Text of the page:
3. Holistic measurement sits at the heart

Today’s consumer will, on average, use three different content sources to proactively gather information about a brand – led by the internet (64%) and friends and family (52%).

For marketers, cross-platform activity still presents a host of challenges for both creativity and measurement. Ensuring that advertising campaigns work across multiple platforms – and that the success of these campaigns can be properly measured – is not always easy.

The crux lies in consistent, holistic measurement. If a campaign’s collateral is being shared across multiple channels, reaching different audiences in different places at different times, all touchpoints need to be measured equally and in a uniform manner. Establishing clear targets and KPIs before launching a campaign, and then measuring reactions and engagement across channels as it unfolds is critical, both to the campaign’s success and to maximising budgets.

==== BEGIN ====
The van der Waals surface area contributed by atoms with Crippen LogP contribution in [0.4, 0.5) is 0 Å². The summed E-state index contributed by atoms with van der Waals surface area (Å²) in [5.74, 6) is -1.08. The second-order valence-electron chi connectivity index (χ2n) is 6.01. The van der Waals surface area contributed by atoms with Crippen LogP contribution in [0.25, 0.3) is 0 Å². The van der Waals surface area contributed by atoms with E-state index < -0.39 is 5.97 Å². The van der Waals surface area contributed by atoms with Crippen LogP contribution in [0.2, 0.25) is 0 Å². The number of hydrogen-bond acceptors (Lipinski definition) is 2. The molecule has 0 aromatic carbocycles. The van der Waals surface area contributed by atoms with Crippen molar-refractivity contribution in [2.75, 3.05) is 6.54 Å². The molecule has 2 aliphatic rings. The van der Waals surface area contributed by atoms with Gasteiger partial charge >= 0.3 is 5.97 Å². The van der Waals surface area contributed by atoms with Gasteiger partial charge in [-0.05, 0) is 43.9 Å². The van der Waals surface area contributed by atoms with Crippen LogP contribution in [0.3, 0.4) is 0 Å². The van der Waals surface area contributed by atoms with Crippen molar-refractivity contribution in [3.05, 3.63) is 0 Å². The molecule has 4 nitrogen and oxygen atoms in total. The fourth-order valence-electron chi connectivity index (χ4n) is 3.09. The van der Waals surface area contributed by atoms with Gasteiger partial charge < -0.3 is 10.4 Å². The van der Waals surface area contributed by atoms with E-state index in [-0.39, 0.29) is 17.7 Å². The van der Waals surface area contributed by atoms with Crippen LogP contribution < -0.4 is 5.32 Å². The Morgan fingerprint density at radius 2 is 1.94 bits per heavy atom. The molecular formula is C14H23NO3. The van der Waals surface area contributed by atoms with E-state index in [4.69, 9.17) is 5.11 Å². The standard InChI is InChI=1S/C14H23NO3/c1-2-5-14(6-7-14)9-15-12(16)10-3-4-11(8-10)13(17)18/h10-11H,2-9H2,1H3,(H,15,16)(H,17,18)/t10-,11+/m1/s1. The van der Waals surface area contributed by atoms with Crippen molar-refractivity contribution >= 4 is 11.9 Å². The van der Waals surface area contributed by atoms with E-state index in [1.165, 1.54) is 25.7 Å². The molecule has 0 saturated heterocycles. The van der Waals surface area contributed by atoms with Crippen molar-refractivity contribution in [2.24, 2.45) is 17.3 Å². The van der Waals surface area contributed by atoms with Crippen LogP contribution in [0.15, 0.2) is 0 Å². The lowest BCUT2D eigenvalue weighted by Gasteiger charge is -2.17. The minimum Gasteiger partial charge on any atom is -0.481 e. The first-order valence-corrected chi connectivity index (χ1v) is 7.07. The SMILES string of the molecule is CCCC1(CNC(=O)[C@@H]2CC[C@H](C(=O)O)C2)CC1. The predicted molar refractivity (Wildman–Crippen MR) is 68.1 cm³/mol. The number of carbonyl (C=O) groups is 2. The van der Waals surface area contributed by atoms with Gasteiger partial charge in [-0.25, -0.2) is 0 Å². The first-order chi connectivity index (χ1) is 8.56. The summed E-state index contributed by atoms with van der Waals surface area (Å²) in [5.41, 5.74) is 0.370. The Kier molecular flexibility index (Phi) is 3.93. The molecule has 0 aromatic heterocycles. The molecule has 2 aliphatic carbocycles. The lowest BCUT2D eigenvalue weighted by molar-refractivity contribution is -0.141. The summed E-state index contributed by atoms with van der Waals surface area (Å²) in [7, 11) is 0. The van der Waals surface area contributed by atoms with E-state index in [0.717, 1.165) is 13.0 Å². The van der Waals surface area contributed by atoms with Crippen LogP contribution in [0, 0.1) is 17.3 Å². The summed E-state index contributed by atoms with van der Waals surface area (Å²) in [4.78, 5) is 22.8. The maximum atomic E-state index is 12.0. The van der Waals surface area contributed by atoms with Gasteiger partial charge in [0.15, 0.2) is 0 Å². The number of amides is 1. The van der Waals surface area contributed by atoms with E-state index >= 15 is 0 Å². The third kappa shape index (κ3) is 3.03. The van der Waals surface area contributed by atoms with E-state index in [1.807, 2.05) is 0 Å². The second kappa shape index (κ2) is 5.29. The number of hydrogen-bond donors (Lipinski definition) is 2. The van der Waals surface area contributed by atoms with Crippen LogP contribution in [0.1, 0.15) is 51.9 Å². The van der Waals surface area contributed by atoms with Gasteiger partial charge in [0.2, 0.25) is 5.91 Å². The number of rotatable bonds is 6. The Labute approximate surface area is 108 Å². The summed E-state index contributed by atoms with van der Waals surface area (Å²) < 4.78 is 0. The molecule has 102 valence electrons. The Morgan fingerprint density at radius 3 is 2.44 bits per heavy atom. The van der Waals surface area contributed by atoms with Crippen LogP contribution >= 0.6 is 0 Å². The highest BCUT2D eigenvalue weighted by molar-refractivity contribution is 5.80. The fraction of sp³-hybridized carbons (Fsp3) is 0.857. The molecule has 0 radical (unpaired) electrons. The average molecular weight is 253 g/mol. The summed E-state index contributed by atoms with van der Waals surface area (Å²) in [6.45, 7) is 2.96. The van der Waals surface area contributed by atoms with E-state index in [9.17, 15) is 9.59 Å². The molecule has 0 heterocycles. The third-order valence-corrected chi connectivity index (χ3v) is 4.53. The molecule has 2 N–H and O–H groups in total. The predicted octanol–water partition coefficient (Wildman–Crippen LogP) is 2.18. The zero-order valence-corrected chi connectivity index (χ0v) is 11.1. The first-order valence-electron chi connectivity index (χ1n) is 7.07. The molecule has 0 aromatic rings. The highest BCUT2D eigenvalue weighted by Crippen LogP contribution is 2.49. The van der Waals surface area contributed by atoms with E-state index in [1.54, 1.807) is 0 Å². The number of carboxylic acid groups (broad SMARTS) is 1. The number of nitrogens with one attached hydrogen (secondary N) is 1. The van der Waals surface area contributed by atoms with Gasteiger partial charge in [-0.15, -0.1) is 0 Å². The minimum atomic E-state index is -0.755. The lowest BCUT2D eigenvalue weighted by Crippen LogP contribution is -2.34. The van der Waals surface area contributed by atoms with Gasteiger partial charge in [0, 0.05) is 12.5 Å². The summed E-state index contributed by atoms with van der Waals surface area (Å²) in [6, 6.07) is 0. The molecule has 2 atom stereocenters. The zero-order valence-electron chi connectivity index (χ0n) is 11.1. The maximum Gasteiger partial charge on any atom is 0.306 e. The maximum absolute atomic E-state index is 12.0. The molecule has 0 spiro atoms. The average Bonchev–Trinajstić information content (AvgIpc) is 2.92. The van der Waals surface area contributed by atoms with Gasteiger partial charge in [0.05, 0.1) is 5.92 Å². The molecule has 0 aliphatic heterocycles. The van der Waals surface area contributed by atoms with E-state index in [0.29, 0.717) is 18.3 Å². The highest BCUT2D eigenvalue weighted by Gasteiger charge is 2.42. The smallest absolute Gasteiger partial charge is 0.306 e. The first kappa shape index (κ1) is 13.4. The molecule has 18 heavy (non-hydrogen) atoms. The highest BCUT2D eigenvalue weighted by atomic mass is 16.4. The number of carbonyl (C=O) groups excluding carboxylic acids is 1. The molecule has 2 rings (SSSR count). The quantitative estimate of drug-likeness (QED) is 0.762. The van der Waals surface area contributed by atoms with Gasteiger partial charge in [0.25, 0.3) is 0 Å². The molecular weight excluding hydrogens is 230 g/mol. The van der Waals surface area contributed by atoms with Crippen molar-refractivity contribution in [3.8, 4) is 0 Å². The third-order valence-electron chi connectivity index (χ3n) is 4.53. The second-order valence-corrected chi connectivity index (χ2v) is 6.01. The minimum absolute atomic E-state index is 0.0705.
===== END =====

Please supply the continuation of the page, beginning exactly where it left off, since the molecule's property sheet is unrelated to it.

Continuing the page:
So whatever medium your campaigns find themselves on, make sure you measure consistently and, where necessary, monitor and edit content in response to consumer feedback and responses. That way, you can make sure your messages are really resonating with audiences, and you’re not just shouting into the void. And that in turn means getting the biggest bang for your buck.

A whole new (old) world 

In this brave new world of media, it’s easy to approach every latest development with a play-it-safe, wait-and-see response. But it’s important not to miss out on the potential benefits just because of a few reservations. Offence is the best defence, and if you approach new tech with confidence – and make sure that your messaging and measurement systems are as consistent as possible across platforms – there’s no reason why you can’t make the best of the old world and the new.

 

This Article first appeared in Fourth Source.